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Enrollment increase exceeds earlier estimates
October 13, 1998

Freshman enrollment for the academic year 1998-99 increased 16.9 percent compared to last year's class, exceeding previous estimates of a 10-12 percent increase, Dolan Evanovich, associate provost for enrollment management, said Tuesday. The final enrollment figures show that UConn is increasingly becoming the college of choice for high-achieving students, he said.

"In addition to the quantitative gains, we are particularly pleased with the significant improvement in the quality and diversity of our new freshman class," Evanovich said, noting that not only is the size of the class larger than last year, but the quality has improved markedly, with the average SAT (Scholastic Aptitude Test) score up eight points, and the number of minority students up more than 27 percent.

"This is a clear indication that the quality and value of the University of Connecticut is in the forefront of families' decision-mak ing processes as they consider colleges," he said.

Susan Steele, vice provost for undergraduate education and instruction, agreed, adding that, though large, the increase was well managed.

"The increase itself is important, but what is critical is that we also increased the quality and the diversity of the student population," Steele said. "And the University responded to the growth by making certain that we could appropriately accommodate the student increase by maintaining faculty quality and course accessibility."

Along with the gains at Storrs in quality and diversity, all the regional campuses, with the exception of the Waterbury campus, posted increases. The largest increases were achieved at the Stamford and greater Hartford campuses.

Evanovich says the main reason for the leap in enrollment is the quality of education at UConn, but he also attributes the increases to a range of new and enhanced efforts to bring students to Storrs and the regional campuses. Those efforts include:

  • An earlier than ever outreach effort, with admissions officers sending direct mail pieces to high school juniors.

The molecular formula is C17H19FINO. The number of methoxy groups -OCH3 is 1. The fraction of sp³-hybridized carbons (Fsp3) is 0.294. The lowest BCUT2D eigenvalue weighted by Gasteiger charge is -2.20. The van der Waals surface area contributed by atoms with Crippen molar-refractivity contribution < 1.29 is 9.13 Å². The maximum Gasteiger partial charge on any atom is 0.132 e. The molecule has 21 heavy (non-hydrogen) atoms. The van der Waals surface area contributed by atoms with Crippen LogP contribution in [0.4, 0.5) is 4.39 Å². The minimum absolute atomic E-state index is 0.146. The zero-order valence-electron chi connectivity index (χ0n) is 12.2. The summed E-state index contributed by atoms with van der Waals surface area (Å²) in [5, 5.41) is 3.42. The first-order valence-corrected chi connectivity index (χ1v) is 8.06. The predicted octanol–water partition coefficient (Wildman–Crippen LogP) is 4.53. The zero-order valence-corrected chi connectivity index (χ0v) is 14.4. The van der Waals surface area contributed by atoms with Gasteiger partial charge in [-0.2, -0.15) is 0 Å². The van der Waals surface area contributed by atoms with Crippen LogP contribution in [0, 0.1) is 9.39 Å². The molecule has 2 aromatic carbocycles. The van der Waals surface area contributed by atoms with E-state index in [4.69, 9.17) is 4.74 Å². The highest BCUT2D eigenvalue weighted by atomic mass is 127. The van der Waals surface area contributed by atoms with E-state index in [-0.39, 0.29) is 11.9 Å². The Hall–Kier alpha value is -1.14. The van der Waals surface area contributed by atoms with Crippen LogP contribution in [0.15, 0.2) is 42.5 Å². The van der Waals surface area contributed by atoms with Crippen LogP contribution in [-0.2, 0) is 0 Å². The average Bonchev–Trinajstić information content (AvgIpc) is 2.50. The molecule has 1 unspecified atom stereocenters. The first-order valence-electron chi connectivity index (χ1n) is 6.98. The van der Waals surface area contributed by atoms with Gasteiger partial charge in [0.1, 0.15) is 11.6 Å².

• The implementation last January of a computer-based telecounseling program, when a cadre of UConn students began calling high school students who had applied for admission to or sought information from UConn. The telecounselors walked the recruits through the admissions process.

  • A new communications package, with two new publications extolling UConn's educational value, the quality of the faculty, and the breadth of co-curricular activities at UConn.

  • The UConn 2000 building program, which has helped foster a positive attitude about the transformation of the University and has excited potential students and parents who visited during open houses or who learned about the program through the media.

Evanovich gives credit for the enrollment successes to the entire enrollment management team. "Everyone in admissions, financial aid, the scholarship and orientation offices and our student staff performed their jobs at the highest level," Evanovich said. "We also appreciate the outstanding work of the faculty and staff in helping the University exceed its expectations."

Slightly more than 11,000 high school students applied to UConn, a 5.1 percent increase, and offers of admission were made to 7,570 applicants, a 10.2 percent increase that, Evanovich says, is indicative of the quality of the applicants.

The new class brings UConn's total undergraduate enrollment to 14,855, compared to 14,382 in 1997-98, an increase of slightly less than 4 percent.

Steele and Evanovich said that, while continued growth will be a goal for the next five to eight years, future efforts will focus increasingly on quality and diversity. Steele said it is critical, too, that new growth be managed prudently, not only by adding sections and faculty at entry level courses, but also by anticipating future demand as the larger classes begin selecting majors.

Richard Veilleux